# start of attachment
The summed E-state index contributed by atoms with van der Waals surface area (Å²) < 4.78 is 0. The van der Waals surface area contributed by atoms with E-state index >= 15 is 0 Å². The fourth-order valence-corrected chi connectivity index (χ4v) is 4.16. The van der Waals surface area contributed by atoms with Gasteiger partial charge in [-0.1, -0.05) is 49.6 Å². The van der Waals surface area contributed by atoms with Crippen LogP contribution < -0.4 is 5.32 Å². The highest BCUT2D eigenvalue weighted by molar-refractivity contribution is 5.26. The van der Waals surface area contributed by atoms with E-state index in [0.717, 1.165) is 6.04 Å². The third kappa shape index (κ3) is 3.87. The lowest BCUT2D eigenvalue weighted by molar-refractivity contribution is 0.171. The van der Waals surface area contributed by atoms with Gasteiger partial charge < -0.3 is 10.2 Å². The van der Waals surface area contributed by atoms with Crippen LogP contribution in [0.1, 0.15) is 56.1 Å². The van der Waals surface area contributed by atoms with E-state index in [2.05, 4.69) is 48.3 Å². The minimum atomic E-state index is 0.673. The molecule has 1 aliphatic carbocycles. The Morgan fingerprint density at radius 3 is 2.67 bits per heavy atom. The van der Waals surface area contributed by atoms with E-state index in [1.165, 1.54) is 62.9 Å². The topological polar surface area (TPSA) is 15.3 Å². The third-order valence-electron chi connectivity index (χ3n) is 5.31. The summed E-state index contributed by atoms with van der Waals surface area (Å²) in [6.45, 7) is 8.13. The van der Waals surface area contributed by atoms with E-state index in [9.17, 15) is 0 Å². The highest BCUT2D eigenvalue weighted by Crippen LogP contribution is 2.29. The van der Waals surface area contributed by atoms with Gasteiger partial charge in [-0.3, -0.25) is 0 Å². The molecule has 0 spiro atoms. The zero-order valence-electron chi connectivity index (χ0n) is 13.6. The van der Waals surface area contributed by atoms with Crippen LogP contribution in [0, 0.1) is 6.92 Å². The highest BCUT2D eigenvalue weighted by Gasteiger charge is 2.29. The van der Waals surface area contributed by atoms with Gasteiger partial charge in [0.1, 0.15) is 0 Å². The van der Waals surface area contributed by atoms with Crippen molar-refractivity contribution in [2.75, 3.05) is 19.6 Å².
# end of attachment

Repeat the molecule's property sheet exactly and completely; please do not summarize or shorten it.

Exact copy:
The summed E-state index contributed by atoms with van der Waals surface area (Å²) < 4.78 is 0. The van der Waals surface area contributed by atoms with E-state index >= 15 is 0 Å². The fourth-order valence-corrected chi connectivity index (χ4v) is 4.16. The van der Waals surface area contributed by atoms with Gasteiger partial charge in [-0.1, -0.05) is 49.6 Å². The van der Waals surface area contributed by atoms with Crippen LogP contribution < -0.4 is 5.32 Å². The highest BCUT2D eigenvalue weighted by molar-refractivity contribution is 5.26. The van der Waals surface area contributed by atoms with E-state index in [0.717, 1.165) is 6.04 Å². The third kappa shape index (κ3) is 3.87. The lowest BCUT2D eigenvalue weighted by molar-refractivity contribution is 0.171. The van der Waals surface area contributed by atoms with Gasteiger partial charge < -0.3 is 10.2 Å². The van der Waals surface area contributed by atoms with Crippen LogP contribution in [0.1, 0.15) is 56.1 Å². The van der Waals surface area contributed by atoms with E-state index in [2.05, 4.69) is 48.3 Å². The minimum atomic E-state index is 0.673. The molecule has 1 aliphatic carbocycles. The Morgan fingerprint density at radius 3 is 2.67 bits per heavy atom. The van der Waals surface area contributed by atoms with E-state index in [1.165, 1.54) is 62.9 Å². The topological polar surface area (TPSA) is 15.3 Å². The third-order valence-electron chi connectivity index (χ3n) is 5.31. The summed E-state index contributed by atoms with van der Waals surface area (Å²) in [6.45, 7) is 8.13. The van der Waals surface area contributed by atoms with E-state index in [9.17, 15) is 0 Å². The highest BCUT2D eigenvalue weighted by Crippen LogP contribution is 2.29. The van der Waals surface area contributed by atoms with Gasteiger partial charge in [-0.3, -0.25) is 0 Å². The molecule has 0 spiro atoms. The zero-order valence-electron chi connectivity index (χ0n) is 13.6. The van der Waals surface area contributed by atoms with Crippen LogP contribution in [0, 0.1) is 6.92 Å². The highest BCUT2D eigenvalue weighted by Gasteiger charge is 2.29. The van der Waals surface area contributed by atoms with Gasteiger partial charge in [0.1, 0.15) is 0 Å². The van der Waals surface area contributed by atoms with Crippen molar-refractivity contribution in [2.75, 3.05) is 19.6 Å².